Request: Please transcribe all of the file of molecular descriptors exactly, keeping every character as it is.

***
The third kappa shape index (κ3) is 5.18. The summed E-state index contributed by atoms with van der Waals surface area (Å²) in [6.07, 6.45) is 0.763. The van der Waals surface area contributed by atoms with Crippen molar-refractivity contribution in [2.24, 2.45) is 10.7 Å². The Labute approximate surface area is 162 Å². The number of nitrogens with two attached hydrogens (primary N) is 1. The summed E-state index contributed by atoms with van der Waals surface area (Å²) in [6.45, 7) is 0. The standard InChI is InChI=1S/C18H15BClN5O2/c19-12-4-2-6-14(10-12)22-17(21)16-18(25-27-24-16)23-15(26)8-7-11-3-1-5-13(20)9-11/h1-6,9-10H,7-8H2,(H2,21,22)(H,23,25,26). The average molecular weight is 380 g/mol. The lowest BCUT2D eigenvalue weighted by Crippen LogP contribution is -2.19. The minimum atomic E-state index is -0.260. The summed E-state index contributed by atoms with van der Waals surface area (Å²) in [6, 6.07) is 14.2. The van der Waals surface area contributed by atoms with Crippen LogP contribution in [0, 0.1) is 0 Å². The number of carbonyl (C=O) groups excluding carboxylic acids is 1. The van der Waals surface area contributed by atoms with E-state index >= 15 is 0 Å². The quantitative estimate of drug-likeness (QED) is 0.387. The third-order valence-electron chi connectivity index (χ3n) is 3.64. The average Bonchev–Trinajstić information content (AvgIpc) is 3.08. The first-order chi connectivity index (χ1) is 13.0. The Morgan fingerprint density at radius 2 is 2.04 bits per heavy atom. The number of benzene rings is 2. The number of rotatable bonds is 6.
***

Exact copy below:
The third kappa shape index (κ3) is 5.18. The summed E-state index contributed by atoms with van der Waals surface area (Å²) in [6.07, 6.45) is 0.763. The van der Waals surface area contributed by atoms with Crippen molar-refractivity contribution in [2.24, 2.45) is 10.7 Å². The Labute approximate surface area is 162 Å². The number of nitrogens with two attached hydrogens (primary N) is 1. The summed E-state index contributed by atoms with van der Waals surface area (Å²) in [6.45, 7) is 0. The standard InChI is InChI=1S/C18H15BClN5O2/c19-12-4-2-6-14(10-12)22-17(21)16-18(25-27-24-16)23-15(26)8-7-11-3-1-5-13(20)9-11/h1-6,9-10H,7-8H2,(H2,21,22)(H,23,25,26). The average molecular weight is 380 g/mol. The lowest BCUT2D eigenvalue weighted by Crippen LogP contribution is -2.19. The minimum atomic E-state index is -0.260. The summed E-state index contributed by atoms with van der Waals surface area (Å²) in [6, 6.07) is 14.2. The van der Waals surface area contributed by atoms with Crippen LogP contribution in [0, 0.1) is 0 Å². The number of carbonyl (C=O) groups excluding carboxylic acids is 1. The van der Waals surface area contributed by atoms with E-state index >= 15 is 0 Å². The quantitative estimate of drug-likeness (QED) is 0.387. The third-order valence-electron chi connectivity index (χ3n) is 3.64. The average Bonchev–Trinajstić information content (AvgIpc) is 3.08. The first-order chi connectivity index (χ1) is 13.0. The Morgan fingerprint density at radius 2 is 2.04 bits per heavy atom. The number of benzene rings is 2. The number of rotatable bonds is 6.